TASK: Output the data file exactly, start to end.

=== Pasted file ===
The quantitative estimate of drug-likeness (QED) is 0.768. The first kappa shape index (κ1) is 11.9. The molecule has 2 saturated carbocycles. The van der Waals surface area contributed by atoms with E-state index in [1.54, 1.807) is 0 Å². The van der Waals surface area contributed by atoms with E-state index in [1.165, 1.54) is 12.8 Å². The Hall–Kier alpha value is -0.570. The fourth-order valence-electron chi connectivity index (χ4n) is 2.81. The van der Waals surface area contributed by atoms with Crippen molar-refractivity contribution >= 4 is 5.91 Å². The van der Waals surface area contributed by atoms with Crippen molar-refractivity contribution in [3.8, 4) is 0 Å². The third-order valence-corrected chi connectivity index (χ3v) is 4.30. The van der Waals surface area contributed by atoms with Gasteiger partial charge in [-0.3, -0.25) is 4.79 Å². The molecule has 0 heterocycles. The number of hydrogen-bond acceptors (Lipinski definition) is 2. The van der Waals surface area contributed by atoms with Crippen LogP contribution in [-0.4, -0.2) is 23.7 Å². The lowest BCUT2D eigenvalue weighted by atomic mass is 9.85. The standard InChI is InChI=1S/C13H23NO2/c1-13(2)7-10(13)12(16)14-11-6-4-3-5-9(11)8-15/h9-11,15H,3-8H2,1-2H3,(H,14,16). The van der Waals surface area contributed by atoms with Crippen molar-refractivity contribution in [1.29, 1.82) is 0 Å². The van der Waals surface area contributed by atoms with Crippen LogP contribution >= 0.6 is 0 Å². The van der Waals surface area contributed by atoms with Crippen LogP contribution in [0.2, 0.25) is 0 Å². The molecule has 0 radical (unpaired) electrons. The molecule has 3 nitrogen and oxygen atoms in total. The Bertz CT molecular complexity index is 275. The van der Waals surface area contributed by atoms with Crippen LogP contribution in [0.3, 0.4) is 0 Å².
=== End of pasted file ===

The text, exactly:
The quantitative estimate of drug-likeness (QED) is 0.768. The first kappa shape index (κ1) is 11.9. The molecule has 2 saturated carbocycles. The van der Waals surface area contributed by atoms with E-state index in [1.54, 1.807) is 0 Å². The van der Waals surface area contributed by atoms with E-state index in [1.165, 1.54) is 12.8 Å². The Hall–Kier alpha value is -0.570. The fourth-order valence-electron chi connectivity index (χ4n) is 2.81. The van der Waals surface area contributed by atoms with Crippen molar-refractivity contribution >= 4 is 5.91 Å². The van der Waals surface area contributed by atoms with Crippen molar-refractivity contribution in [3.8, 4) is 0 Å². The third-order valence-corrected chi connectivity index (χ3v) is 4.30. The van der Waals surface area contributed by atoms with Gasteiger partial charge in [-0.3, -0.25) is 4.79 Å². The molecule has 0 heterocycles. The number of hydrogen-bond acceptors (Lipinski definition) is 2. The van der Waals surface area contributed by atoms with Crippen LogP contribution in [-0.4, -0.2) is 23.7 Å². The lowest BCUT2D eigenvalue weighted by atomic mass is 9.85. The standard InChI is InChI=1S/C13H23NO2/c1-13(2)7-10(13)12(16)14-11-6-4-3-5-9(11)8-15/h9-11,15H,3-8H2,1-2H3,(H,14,16). The van der Waals surface area contributed by atoms with Crippen molar-refractivity contribution in [1.29, 1.82) is 0 Å². The van der Waals surface area contributed by atoms with Crippen LogP contribution >= 0.6 is 0 Å². The van der Waals surface area contributed by atoms with Crippen LogP contribution in [0.2, 0.25) is 0 Å². The molecule has 0 radical (unpaired) electrons. The molecule has 3 nitrogen and oxygen atoms in total. The Bertz CT molecular complexity index is 275. The van der Waals surface area contributed by atoms with Crippen LogP contribution in [0.3, 0.4) is 0 Å².